In the late nineteenth century, cycling became a popular American pastime. The League of American Wheelmen, a prominent club for cyclists, claimed forty-four members at its founding in Rhode Island in 1880, but within seven years its membership had increased to ten thousand members nationwide. Hundreds of other cycling clubs also were formed as both recreational riding and competitive racing flourished across the country. In St. Louis, interest in cycling grew rapidly after the first bicyclist appeared on its streets in 1878, so much so that in 1887 the city was awarded the coveted League of American Wheelmen Meet. The meet, which served as the annual gathering for the national organization, soon included a one-hundred-mile world championship road race at nearby Clarksville, Missouri, on its schedule of events.
L. S. C. Ladish, a St. Louis resident and the publisher of American Wheelman magazine, seized upon the occasion to promote the race at Clarksville, a Mississippi River town in Pike County about seventy miles northwest of St. Louis. The previous year Ladish had successfully sponsored a fifty-mile race on Clarksville’s Old Belt Road, with three of the competitors besting the world record.
Following the conclusion of the League of American Wheelmen’s meeting in St. Louis, race participants, wheelmen, and curious spectators journeyed by train and steamboat to Clarksville for the contest on May 23. Some entrants in the race were professional cyclists, among them a number of previous national champions. Some competitors were amateur racers, while still others were categorized as “promateur.” A cross between a professional and an amateur, a promateur did not race for money, but was instead paid by bicycle manufacturers to ride a specific bike as a form of advertising. At this time cyclists were riding a bicycle known as an “ordinary,” also referred to as a “high wheeler” and a “penny-farthing.” An ordinary was distinguished by its large front wheel and small rear wheel. They were difficult to mount, and once a rider began pedaling, it was hard to bring the bicycle to a stop.
The championship race took place on a stretch of the Pike County Belt Road about twenty and one-half miles in length. The gravel road ran in a ragged loop from Clarksville to Calumet, Aberdeen, and Turpin before returning to Clarksville. Cyclists were required to ride five laps to complete the race. The course featured steep hills, challenging climbs, long straightaways, and enough rough areas to make for a challenging competition. One portion plagued by deep potholes led a representative from the Gormully and Jeffery Company of Chicago to declare, “This will be the last race on the Clarksville course, you can bet on that. It’s an outrage to ask a man to race over such a course.”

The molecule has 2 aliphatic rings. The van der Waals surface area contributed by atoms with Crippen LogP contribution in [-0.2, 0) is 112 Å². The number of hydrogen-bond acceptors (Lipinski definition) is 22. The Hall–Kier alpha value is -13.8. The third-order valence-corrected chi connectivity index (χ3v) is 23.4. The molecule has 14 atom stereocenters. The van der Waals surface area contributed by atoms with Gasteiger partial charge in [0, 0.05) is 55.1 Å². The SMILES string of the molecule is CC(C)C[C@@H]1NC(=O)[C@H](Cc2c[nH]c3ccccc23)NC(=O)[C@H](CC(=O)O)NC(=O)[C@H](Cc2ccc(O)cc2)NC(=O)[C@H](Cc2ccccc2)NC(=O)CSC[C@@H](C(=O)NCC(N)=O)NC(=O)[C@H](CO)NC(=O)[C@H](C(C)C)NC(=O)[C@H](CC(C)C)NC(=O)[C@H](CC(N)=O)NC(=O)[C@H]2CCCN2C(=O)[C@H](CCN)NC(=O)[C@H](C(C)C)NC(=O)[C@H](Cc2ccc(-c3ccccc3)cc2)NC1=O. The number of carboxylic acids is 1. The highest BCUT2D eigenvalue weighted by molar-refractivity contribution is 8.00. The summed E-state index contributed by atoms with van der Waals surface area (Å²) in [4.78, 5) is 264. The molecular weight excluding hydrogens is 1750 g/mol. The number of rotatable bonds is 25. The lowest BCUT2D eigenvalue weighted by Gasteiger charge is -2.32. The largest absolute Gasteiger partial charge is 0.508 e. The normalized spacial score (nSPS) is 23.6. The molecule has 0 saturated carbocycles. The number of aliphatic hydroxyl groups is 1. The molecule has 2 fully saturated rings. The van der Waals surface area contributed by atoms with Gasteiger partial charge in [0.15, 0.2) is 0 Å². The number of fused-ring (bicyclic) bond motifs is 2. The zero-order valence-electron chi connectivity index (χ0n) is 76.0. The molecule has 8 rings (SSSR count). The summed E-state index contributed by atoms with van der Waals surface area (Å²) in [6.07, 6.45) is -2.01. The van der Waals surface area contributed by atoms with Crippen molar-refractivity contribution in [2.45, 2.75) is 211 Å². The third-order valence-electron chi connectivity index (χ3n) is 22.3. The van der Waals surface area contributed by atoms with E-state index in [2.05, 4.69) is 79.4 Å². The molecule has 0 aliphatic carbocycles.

Dozens of spectators arrived to watch the race. Ten contestants had registered, but four dropped out before the start, including St. Louis’s Percy Stone. Of those who completed the course, cyclists from Boston claimed the top three spots. The winner, Robert Neilson, finished the race in six hours, forty-six minutes, and twenty-seven seconds. One contestant, Louis de Franklin Munger of Detroit, rode a tricycle manufactured by the Quadrant Cycle Company of Birmingham, England. Although he could not keep pace with the cyclists riding two-wheeled ordinaries, Munger broke the American record for a three-wheeler, coming in at ten hours, forty-one minutes, and fifty-one seconds. More than a thousand dollars’ worth of prizes were distributed to the participants.
In the years following the Clarksville world championship race, amateur bicycle racing continued in Missouri at the local level. Hannibal, Macon, Moberly, St. Louis, Shelbina, and Springfield all boasted bicycle tracks. In the 1890s, St. Louis’s Forest Park Road Race and Kansas City’s Waldo Park Road Race attracted large crowds, but interest eventually declined as automobiles and motorcycles supplanted the bicycle in popularity.
In observance of the seventy-fifth anniversary of the Clarksville race, a national championship race was held again on the Belt Road in 1962. Subsequent races were held in 1963 and 1964. In 1987, one hundred years after the first championship race, another race was held. Out of a field of sixty competitors, only eleven finished. The last major professional cycling contest held in the state was the Tour of Missouri, a stage race, from 2007 until 2009. Amateur group rides on the Katy Trail and at other locales remain popular events for the state’s bicycling enthusiasts.
This article relies on the account of the race provided by Dorothy J. Caldwell for the Missouri Historical Review in April 1964.